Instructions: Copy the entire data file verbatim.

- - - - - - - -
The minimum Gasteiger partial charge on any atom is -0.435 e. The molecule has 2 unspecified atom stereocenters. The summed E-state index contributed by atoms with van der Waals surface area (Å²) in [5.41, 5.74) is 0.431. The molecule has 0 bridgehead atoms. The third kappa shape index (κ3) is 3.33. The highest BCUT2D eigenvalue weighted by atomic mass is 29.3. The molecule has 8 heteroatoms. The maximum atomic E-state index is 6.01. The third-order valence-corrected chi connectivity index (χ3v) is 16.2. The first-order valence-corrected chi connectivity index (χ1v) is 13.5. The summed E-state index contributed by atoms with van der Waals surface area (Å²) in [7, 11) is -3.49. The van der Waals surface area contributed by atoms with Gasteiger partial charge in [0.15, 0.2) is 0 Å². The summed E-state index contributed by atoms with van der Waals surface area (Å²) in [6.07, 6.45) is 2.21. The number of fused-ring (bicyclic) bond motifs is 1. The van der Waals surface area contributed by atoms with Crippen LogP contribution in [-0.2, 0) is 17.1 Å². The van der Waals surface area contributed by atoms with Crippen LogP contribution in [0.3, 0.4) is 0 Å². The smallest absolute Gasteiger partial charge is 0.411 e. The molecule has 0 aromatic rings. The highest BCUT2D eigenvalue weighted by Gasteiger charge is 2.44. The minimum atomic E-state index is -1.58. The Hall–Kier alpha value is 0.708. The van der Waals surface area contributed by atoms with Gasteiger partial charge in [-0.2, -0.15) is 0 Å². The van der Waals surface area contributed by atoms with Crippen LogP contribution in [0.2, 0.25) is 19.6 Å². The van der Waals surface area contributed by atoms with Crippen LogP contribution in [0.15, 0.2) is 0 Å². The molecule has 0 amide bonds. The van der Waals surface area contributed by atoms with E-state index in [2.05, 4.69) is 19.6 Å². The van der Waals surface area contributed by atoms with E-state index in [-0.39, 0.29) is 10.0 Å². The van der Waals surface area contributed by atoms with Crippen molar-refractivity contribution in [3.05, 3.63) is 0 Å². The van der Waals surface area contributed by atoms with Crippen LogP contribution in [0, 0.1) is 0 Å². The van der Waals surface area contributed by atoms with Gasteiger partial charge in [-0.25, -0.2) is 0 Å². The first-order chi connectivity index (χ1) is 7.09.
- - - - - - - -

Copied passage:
The minimum Gasteiger partial charge on any atom is -0.435 e. The molecule has 2 unspecified atom stereocenters. The summed E-state index contributed by atoms with van der Waals surface area (Å²) in [5.41, 5.74) is 0.431. The molecule has 0 bridgehead atoms. The third kappa shape index (κ3) is 3.33. The highest BCUT2D eigenvalue weighted by atomic mass is 29.3. The molecule has 8 heteroatoms. The maximum atomic E-state index is 6.01. The third-order valence-corrected chi connectivity index (χ3v) is 16.2. The first-order valence-corrected chi connectivity index (χ1v) is 13.5. The summed E-state index contributed by atoms with van der Waals surface area (Å²) in [7, 11) is -3.49. The van der Waals surface area contributed by atoms with Gasteiger partial charge in [0.15, 0.2) is 0 Å². The summed E-state index contributed by atoms with van der Waals surface area (Å²) in [6.07, 6.45) is 2.21. The number of fused-ring (bicyclic) bond motifs is 1. The van der Waals surface area contributed by atoms with Crippen LogP contribution in [-0.2, 0) is 17.1 Å². The van der Waals surface area contributed by atoms with Crippen LogP contribution in [0.3, 0.4) is 0 Å². The smallest absolute Gasteiger partial charge is 0.411 e. The molecule has 0 aromatic rings. The highest BCUT2D eigenvalue weighted by Gasteiger charge is 2.44. The minimum atomic E-state index is -1.58. The Hall–Kier alpha value is 0.708. The van der Waals surface area contributed by atoms with Gasteiger partial charge in [-0.2, -0.15) is 0 Å². The van der Waals surface area contributed by atoms with Crippen LogP contribution in [0.2, 0.25) is 19.6 Å². The van der Waals surface area contributed by atoms with Crippen LogP contribution in [0.15, 0.2) is 0 Å². The molecule has 0 amide bonds. The van der Waals surface area contributed by atoms with E-state index in [2.05, 4.69) is 19.6 Å². The van der Waals surface area contributed by atoms with E-state index in [-0.39, 0.29) is 10.0 Å². The van der Waals surface area contributed by atoms with Crippen molar-refractivity contribution in [3.05, 3.63) is 0 Å². The van der Waals surface area contributed by atoms with Crippen LogP contribution in [0, 0.1) is 0 Å². The van der Waals surface area contributed by atoms with Gasteiger partial charge in [-0.25, -0.2) is 0 Å². The first-order chi connectivity index (χ1) is 7.09.